4.3 Assess current issues in offences against the person including domestic violence, assistance for victims of crime and stalking
4.4 Determine the key elements that comprise sexual offences.
4.5 Apply the elements in 4.4 to a given case study and determine whether a ‘sexual offence’ has been substantiated.
4.6 Examine current issues in the context of sexual offences including inter alia sentencing practice for rape offences, jury direction in rape cases and refer to the sexual history of the complainant.
Learning Outcome 5 - Evaluate and assess the available defences to particular offences.
5.1 Define the concept of ‘defensive homicide’ on a charge of murder and determine the circumstances under which defensive homicide is available as a defence.
5.2 Define the concept of ‘self-defence’ and determine the circumstances under which self defence may be applied.
5.3 Assess the defences of duress, marital coercion, sudden or extraordinary emergency, superior orders and necessity with reference to availability, elements, particular issues in relation to the offence of murder, relevant cases and Crimes (Homicide) Act 2005.
5.4 Analyse the circumstances in which impaired or altered mental states may negate criminal responsibility.
5.5 Determine the application of selected defences to case studies.
Learning Outcome 6 - Analyse the law relating to the types of participation in crime and attempts.
6.1 Analyse the culpability of the participants in a given crime, using relevant culpability case examples.
6.2 Analyse and assess the concept of ‘attempt’ in criminal law, with reference to actus reus, voluntary desistance, mens rea, legal and factual impossibility and the statutory provisions.
Learning Outcome 7 - Analyse and evaluate the various elements to the criminal offence of theft, and discuss the available statutory defences.
7.1 Examine the historical background to the law of theft including larceny at common law and the reasons behind the introduction of the theft provisions of the Crimes Act.
7.2 Analyse and define ‘property’ as stipulated by the Crimes Act.
7.3 Assess and evaluate the concept of ‘belonging to another’ as stipulated by the Crimes Act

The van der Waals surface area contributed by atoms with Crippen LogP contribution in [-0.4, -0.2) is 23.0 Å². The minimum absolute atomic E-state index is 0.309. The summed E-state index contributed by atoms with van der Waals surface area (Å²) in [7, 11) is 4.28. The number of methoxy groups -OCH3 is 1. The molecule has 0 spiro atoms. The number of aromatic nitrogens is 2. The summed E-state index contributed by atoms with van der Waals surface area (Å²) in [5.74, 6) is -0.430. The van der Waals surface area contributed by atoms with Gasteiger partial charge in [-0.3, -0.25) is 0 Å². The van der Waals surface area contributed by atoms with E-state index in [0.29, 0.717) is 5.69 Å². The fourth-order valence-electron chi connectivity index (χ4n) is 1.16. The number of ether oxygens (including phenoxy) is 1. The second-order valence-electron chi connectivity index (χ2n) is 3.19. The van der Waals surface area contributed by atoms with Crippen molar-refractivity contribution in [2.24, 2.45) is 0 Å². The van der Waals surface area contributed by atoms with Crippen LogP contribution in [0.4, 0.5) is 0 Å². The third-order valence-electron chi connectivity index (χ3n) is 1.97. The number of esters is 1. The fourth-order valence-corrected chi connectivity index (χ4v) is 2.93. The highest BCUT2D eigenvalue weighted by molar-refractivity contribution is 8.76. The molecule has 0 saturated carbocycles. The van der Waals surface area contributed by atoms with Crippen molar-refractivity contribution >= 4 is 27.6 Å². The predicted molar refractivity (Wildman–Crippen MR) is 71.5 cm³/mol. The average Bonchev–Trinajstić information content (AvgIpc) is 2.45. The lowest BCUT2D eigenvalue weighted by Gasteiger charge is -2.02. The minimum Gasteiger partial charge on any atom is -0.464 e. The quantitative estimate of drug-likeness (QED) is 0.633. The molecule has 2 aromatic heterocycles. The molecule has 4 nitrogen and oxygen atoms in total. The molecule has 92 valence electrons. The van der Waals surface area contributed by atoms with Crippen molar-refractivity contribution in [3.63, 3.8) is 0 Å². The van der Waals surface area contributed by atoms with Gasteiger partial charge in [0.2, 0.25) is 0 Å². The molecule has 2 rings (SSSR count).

7.4 Analyse and evaluate the concept of ‘appropriates’ as defined by the Crimes Act, using relevant case examples.
7.5 Analyse and assess the concept of ‘intention of permanently depriving’ as defined by the Crimes Act, using specific case examples and including the presumption in relation to motor vehicles and aircraft.
7.6 Analyse the concept of appropriation of property ‘dishonestly’ as defined by the Crimes Act, using specific case examples with reference to claim of right, consent, unknown owner and willingness to pay.
7.7 Analyse the applications of theft provisions to case study materials
Learning Outcome 8 - Determine the elements of the crimes of obtaining property by deception, obtaining a financial advantage by deception robbery, burglary and blackmail as defined by the Crimes Act
8.1 Define the following criminal offences, S 81 obtaining property by deception and S 82 obtaining a financial advantage by deception.
8.2 Analyse the criminal offences of robbery, burglary and blackmail, with reference to S 75, 75 A robbery and armed robbery, S 76, 77 burglary and aggravated burglary and S 87 blackmail.
8.3 Analyse applications of sections of the Crimes Act given in 8.1 and 8.2 to case study material.
Learning Outcome 9 - Analyse and assess the key elements required for strict and absolute liability offences.
9.1 Distinguish between "mens rea offences, strict liability offences and offences of absolute liability and examine criteria for making the distinction
9.2 Examine the rationale for offences of strict or absolute liability and provide relevant examples of statutory provisions creating strict or absolute liability offences.
9.3 Examine the operation of the defence of mistake in relation to strict liability offences including the distinction between a mistake of fact and a mistake of law the onus of proof in relation to mistake.
9.4 Analyse strict and absolute liability offences with reference to case study material..
Details of Learning Activities